DOWNEY — Unable to selectively restrict the sale of adult publications in newspaper racks on city streets, a frustrated City Council voted Tuesday to study a ban on all newspaper vending machines on public property.
The council initially voted 3 to 2 to draft an ordinance for a ban, but reconsidered the motion and decided to have City Atty. Carl Newton prepare a report on the legality of such an action.
The council was trying to find the middle ground between the city attorney, who has advised that there are problems in selectively banning adult publication vending machines, and community leaders, who say they want to keep children from buying these publications.
Councilman Roy L. Paul, who voted for drafting the ordinance along with Mayor James S. Santangelo and Councilman Robert G. Cormack, joined council members Randall R. Barb and Diane P. Boggs in calling for the report.
At issue are tabloid newspapers that contain brief stories but mostly advertisements for massage parlors, escort services and telephone services offering sexually explicit messages. Nude women are pictured in many of the ads.
Barb criticized the ban as an attack on First Amendment rights protecting freedom of the press. The councilman also argued that the prohibition would be ineffective because vendors would move the racks onto private property where minors could still purchase the tabloids without supervision.
"All we're asking for is the most expensive legal battle in the history of the city," Barb said.
But Cormack, who led the push for the ordinance, said he thought that there would be no legal problems and urged the council to move forward.
"I'm tired of the City of Downey taking that conservative avenue," Cormack said. "If I'm wrong here, all we have to do is apologize to the (U.S.) Supreme Court and back off."
After the meeting, Newton gave some hint of the recommendations that probably will be contained in his report.
"I have some question of the ability of the city to do that (impose a ban)," he said. "The right to distribute news is guaranteed by the First Amendment."
The idea for the ban surfaced after the city attorney advised the council that it could not pass a law restricting vending machines to keep adult publications out of the hands of children.
State law already makes it illegal to distribute harmful material to a minor or to display in vending machines material depicting certain sexual acts. The state law preempts efforts to impose more stringent local regulations, Newton said in a report to the board.
"Thus, the City of Downey cannot regulate the sale or distribution of harmful matter to minors since the state has taken upon itself the responsibility for doing so," Newton wrote.
At Newton's suggestion, the City Council voted unanimously to press for strict policing of the adult newspaper racks for possible violations of the state law. The council members also voted to urge the state Legislature to allow cities to enact their own regulations covering newspaper racks based on local community standards.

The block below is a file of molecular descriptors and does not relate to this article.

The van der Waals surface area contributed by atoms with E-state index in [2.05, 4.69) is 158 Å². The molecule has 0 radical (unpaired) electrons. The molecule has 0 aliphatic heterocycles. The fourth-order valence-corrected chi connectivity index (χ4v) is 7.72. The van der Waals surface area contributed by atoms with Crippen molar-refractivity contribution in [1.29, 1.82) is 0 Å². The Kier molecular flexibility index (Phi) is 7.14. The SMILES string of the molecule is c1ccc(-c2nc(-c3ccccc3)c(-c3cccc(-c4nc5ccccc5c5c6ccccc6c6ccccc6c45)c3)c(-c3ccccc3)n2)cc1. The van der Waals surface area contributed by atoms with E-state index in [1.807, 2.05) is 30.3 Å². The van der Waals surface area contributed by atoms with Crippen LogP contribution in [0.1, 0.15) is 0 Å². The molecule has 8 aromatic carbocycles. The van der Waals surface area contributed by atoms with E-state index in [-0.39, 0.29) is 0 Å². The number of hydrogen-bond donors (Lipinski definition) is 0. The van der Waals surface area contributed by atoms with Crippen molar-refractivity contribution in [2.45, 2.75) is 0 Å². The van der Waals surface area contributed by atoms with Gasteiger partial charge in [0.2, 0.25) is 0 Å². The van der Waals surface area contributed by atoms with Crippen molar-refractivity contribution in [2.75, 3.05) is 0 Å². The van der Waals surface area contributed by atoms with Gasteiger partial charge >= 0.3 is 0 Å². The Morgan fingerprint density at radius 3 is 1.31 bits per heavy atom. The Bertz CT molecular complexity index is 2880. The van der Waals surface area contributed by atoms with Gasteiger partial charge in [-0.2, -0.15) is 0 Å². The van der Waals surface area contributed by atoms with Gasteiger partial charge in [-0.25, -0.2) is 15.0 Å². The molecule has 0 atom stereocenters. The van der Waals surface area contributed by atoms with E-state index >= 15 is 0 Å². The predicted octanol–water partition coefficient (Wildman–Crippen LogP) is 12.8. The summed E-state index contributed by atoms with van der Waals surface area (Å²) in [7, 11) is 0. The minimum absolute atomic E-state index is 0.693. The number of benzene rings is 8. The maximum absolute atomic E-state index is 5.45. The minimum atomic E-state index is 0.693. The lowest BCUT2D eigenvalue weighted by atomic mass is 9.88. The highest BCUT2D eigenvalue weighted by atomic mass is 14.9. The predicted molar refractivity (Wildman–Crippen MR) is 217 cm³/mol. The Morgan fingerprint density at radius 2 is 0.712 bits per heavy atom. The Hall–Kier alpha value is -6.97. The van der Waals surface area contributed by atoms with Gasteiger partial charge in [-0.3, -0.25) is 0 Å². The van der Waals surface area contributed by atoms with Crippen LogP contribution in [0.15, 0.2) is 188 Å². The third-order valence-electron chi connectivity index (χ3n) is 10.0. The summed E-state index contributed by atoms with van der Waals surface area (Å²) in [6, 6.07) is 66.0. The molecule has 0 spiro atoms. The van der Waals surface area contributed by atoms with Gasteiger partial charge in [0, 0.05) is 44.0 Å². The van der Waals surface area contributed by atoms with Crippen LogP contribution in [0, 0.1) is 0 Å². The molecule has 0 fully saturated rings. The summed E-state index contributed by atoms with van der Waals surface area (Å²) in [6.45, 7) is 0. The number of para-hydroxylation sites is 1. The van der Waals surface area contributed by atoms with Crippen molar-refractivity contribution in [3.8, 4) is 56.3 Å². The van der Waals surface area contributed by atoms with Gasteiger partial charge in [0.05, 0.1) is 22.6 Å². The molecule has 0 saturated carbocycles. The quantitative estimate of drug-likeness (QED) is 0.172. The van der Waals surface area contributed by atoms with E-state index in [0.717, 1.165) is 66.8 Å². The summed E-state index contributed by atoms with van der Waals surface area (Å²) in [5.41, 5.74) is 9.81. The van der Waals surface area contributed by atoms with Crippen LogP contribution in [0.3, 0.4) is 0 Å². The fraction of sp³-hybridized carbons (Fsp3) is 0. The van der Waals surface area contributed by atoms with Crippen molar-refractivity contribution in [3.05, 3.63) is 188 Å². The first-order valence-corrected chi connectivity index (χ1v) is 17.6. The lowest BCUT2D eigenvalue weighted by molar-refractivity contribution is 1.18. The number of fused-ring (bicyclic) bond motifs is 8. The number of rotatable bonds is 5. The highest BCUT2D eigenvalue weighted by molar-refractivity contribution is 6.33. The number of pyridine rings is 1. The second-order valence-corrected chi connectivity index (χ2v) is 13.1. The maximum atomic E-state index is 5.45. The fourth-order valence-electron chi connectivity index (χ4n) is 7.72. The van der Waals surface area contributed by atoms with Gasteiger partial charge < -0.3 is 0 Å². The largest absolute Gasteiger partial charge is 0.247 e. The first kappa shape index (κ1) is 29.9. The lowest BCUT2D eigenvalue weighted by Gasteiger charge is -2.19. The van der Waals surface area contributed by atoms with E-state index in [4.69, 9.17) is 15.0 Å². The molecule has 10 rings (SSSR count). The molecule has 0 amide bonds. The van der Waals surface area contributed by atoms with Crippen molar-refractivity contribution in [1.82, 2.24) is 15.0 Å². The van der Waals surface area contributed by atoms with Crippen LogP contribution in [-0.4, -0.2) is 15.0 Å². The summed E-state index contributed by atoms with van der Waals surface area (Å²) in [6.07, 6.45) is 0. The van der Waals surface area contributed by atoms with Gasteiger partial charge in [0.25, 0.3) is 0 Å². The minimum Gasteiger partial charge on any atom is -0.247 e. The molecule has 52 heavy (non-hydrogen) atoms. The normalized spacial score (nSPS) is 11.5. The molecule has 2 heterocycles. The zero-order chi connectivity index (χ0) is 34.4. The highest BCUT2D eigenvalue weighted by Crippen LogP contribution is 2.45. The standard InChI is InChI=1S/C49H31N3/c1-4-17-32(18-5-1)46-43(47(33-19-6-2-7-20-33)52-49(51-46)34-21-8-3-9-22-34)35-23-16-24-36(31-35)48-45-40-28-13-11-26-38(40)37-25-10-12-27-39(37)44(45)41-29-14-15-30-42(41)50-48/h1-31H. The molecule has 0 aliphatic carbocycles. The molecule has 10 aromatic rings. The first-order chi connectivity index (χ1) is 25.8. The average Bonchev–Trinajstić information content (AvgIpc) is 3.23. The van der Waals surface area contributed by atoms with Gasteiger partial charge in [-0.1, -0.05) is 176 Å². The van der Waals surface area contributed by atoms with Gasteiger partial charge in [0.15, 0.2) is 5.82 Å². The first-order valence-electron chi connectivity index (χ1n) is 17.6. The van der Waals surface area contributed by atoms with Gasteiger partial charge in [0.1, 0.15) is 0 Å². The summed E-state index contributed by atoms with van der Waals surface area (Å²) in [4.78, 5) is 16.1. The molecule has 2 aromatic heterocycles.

Meanwhile, Mike Dorais, general counsel for the California Newspaper Publishers Assn., said in a telephone interview that court decisions restrict cities from regulating newspaper racks for reasons beyond considerations of public safety.
"They haven't seen anything yet until they encounter the legal problems they'll have in a free country in attempting to regulate newspapers of general circulation," Dorais said. "(They may) regulate the placement of news racks, say, a reasonable distance from an entryway or a pedestrian crossing on the street, for instance. It's clear they can't order them off the public sidewalks."
The council took up the issue after a coalition of church and civic groups packed the council chambers two weeks ago and submitted petitions containing more than 2,500 signatures calling for adult newspaper vending machines to be removed from city sidewalks.
Few Attended Hearing
Only a handful of people were present at Tuesday night's meeting when the council debated the issue and no one from the groups addressed the City Council.
Joseph C. Grana, pastor of the First Christian Church and one of the organizers of the petition drive, has said that he is not leading a "book-burning endeavor" but rather trying to keep adult publications from children.
The coalition wants the publications to be sold in stores, where sales can be monitored like other adult publications. The tabloids can be purchased from vending machines in 19 locations in Downey, many near schools, Grana said.
The vending machines offer publications such as New Reality, which describes itself as "an adult newspaper for swingers, men, women and couples" 18 and older, and Hollywood Press, which declares itself "a sexual freedom publication."
The City Council acted to regulate sexually explicit publications in accordance with state law in June, 1985, when it amended the municipal code to prohibit public display of written material describing sexual acts and pictures of sexual acts and genitals.
The amendment allowed such material to be sold in newspaper racks with opaque covers to hide the publications.
Newton has said the adult periodicals in question do not appear to violate the city ordinance and the city could not require the special racks for them.
The campaign to remove the vending machines began in December when Grana, Pastor Tim Smith of the Church of Nazarene and Pastor John F. Bratun of the First Foursquare Church began contacting churches and civic groups to determine if their members found the racks objectionable. The three, working through the Downey Ministerial Fellowship, formed a pornography task force that drew support from the Downey Coordinating Council, a coalition of area civic organizations, Grana said.